Nutritional Considerations for WarmbloodsBy Kentucky Equine Research Staff · October 26, 2007
Over the last few decades European warmbloods and warmblood crosses have become prominent as sport horses in the United States, where they compete regularly in dressage, show jumping, and three-day eventing. They are also used extensively as show hunters. The most popular breeds are Hanoverian, Holsteiner, Trakehner, Selle Francais, Dutch Warmblood, Swedish Warmblood, and Irish crossbreds, though less well-known breeds are emerging.
From a conformation standpoint, warmbloods possess more substance than light breeds such as Thoroughbreds and Arabians, with heavier bone and muscling and deeper barrels. The current preference among many American warmblood enthusiasts is for lighter and taller horses that have greater speed and agility. In addition to their athleticism, warmbloods are well regarded for their tractable dispositions and willingness to work. Feeding nutritionally balanced rations and attending to nutrition-related idiosyncrasies of warmbloods are the first steps in producing and maintaining sound athletes.
The primary nutritional goal of managing young warmbloods should be ensuring slow, steady growth and reducing the risk of developmental orthopedic disease. Immature warmbloods are particularly prone to osteochondritis dissecans (OCD), a growth related condition characterized by failure of cartilage to mature normally. Improper cartilage development compromises joint function and can lead to lameness of varying significance. In a study involving 83 German breeding farms, 226 of 629 Hanoverian foals—that is 36%— between five and ten months of age showed OCD lesions on radiographic examination. The defects were detected singularly in the knee, hock, or fetlock joints, or were found in multiple sites. Sex of foal, birth month, body weight, and wither height did not influence the occurrence of OCD. Interestingly, OCD lesions in the fetlock joint were associated with lower body weight, whereas lesions in the knee and hock were linked to higher body weight. Although it is impossible to ignore the genetic susceptibility to OCD that foals of certain bloodlines possess, weanling warmbloods should not be allowed to become overweight.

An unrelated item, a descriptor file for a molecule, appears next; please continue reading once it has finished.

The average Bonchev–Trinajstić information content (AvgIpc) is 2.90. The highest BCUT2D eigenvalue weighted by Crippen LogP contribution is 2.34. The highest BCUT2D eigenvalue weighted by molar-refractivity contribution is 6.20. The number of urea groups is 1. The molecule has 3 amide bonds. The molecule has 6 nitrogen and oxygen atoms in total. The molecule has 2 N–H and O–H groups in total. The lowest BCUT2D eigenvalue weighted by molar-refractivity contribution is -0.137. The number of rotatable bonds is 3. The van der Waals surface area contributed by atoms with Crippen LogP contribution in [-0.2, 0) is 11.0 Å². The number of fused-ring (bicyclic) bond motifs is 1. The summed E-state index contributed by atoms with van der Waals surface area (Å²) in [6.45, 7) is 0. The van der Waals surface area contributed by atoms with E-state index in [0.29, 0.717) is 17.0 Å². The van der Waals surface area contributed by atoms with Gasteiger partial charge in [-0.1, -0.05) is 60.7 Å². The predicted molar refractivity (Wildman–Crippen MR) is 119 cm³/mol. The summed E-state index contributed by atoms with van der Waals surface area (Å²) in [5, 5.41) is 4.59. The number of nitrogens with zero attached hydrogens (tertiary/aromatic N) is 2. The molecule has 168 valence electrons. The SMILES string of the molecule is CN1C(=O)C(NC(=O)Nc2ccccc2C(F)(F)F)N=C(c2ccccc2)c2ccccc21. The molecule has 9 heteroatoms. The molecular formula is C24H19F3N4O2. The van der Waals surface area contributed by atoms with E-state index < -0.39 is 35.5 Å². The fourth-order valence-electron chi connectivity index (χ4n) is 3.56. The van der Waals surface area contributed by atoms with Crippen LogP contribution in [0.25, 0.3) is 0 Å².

Overfeeding common concentrates, which are usually abundant in sugar and starch, is known to cause OCD in Thoroughbred foals. In a study conducted by Kentucky Equine Research that included 218 Thoroughbred weanlings, high glucose and insulin responses to a concentrate meal were associated with an increased incidence of OCD. Scientists theorize that excessive insulin may alter the balance of hormones necessary for proper cartilage maturation. The same is thought to be true for warmbloods. As a solution, low-glycemic feeds have been introduced into the marketplace. Instead of supplying calories to young warmbloods in the form of sugar and starch, low-glycemic feeds furnish energy through fat and fiber. Fiber sources called super fibers are often used in these feeds. Super fibers contain approximately twice the energy of normal fibrous feeds such as pasture and hay. Examples of super fibers are beet pulp and soy hulls.
Some young warmbloods do not require concentrates to maintain proper body condition, especially if access to high quality hay and pasture is available. These horses should be offered a balancing pellet to ensure proper intake of protein, vitamins, and minerals. Insufficient intake of certain minerals such as calcium, phosphorus, copper, and zinc has been indicated as a cause of OCD. If more calories are required to sustain weight and total avoidance of concentrates is warranted, a rice bran product or other high-fat supplement is appropriate.